Silicon Valley Watcher - Former FT journalist Tom Foremski reporting from the intersection of technology and media

The Incredible Shrinking Google...The Myth That Everything Is Indexed

Posted by Tom Foremski - May 20, 2010

Occasionally, I Google myself to see who is referencing my work. A couple of years ago Google returned 160,000 references to my name.

In March 2009 Google returned 135,000 references to my name.

In August 2009 Google found 102,000 references.

Today, Google had 94,100 references for "Tom Foremski."

I write a lot here on SVW but also on ZDNet and often people will reference my work in their posts. Surely, my search results should be growing and not shrinking?

Plus, now there is Twitter too, and my handle is tomforemski. Google found 98,500 references to "tomforemski" -- yet I've been publishing online for more than 20 years, ten times longer than on Twitter. Surely, I should have far more references than my Twitter handle?

Clearly, something is not right. Clearly, the number of results that Google claims is bogus.

Here's another example. I found this post by Debbie Weil, a veteran author and speaker: Redux: Have You Googled Yourself Lately?

At the time of writing the post, May 2009, she had 143,000 results. Five years prior to that she had 77,900 results. That's a decent increase.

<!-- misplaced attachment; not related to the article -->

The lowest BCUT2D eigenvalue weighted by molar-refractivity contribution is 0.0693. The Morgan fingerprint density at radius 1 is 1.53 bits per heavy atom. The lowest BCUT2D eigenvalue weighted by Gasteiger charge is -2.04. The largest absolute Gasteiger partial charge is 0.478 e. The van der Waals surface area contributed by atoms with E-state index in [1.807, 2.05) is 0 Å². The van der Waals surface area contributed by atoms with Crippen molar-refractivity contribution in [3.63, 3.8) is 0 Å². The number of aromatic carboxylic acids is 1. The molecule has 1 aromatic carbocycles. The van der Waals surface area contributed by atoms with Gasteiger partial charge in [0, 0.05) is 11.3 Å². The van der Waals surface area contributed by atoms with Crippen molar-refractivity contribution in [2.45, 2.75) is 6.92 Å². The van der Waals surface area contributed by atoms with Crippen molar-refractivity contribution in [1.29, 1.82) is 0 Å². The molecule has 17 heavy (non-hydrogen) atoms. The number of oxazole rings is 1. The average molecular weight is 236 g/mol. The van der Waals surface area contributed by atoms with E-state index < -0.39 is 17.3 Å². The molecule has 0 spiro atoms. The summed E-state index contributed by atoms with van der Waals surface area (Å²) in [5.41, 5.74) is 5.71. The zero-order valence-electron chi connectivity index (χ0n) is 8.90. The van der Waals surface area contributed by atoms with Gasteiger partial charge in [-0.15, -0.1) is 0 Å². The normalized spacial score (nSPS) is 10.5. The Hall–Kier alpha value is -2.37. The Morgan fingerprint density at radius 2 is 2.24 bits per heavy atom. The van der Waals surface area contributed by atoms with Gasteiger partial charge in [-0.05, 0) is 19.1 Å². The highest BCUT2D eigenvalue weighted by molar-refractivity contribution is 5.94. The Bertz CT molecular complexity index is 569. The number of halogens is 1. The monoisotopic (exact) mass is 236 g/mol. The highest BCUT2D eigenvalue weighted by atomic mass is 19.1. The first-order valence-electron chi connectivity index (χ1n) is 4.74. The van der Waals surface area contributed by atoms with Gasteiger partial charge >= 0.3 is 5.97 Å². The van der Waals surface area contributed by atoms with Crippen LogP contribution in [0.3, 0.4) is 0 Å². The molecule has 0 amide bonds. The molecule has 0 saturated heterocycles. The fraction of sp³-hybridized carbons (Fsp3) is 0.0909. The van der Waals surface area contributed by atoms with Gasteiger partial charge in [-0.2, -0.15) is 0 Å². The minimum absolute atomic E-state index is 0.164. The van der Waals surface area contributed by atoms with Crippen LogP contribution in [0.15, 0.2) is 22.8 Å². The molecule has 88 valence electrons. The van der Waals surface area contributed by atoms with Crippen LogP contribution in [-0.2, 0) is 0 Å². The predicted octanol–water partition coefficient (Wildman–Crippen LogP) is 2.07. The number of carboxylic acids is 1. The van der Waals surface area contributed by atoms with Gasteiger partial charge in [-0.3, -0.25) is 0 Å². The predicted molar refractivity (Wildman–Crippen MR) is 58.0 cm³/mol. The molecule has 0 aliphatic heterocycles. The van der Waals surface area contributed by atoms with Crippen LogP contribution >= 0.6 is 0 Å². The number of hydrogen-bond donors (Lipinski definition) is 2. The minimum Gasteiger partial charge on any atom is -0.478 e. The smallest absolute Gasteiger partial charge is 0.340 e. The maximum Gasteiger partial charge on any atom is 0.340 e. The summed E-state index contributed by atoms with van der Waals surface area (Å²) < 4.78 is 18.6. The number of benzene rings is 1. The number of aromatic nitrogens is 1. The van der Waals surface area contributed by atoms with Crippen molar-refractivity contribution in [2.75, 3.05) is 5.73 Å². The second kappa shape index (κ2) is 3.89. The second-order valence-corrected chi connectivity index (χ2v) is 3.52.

Today, if you Google Debbie Weil you'll find just 33,200 results.

What's going on? Why are there fewer results?

Also, have you ever tried to see the very last result of your name? I tried to see the very last result in March 2009, I could only get as far as 552. Today, I could only get as far as the 304th reference.

What's going on?

We are warned that Google will remember everything about us, all our youthful transgressions, everything we did online is searchable.

That's plainly not true. In fact, the longer the time between now and then, the fewer results.

At this rate I'll be practically invisible online within a few years...

Updated: Several commenters have said that Google publishes estimates of the number of citations. But what is the accuracy of those numbers? Is it within 10 percent, 15 percent of the true number or is it a completely meaningless number?

Simon Firth makes an excellent point, he notes that journalists often use those numbers.

...Foremski’s observation makes clear that Google search statistics have dubious validity as measures of scale. And yet journalists, myself included, use them all the time as a shorthand way of measuring impact.

Also, Google publishes trend data that clearly, must use those very same estimates. How reliable is that data? Shouldn't Google reveal the margin of accuracy in its estimates?


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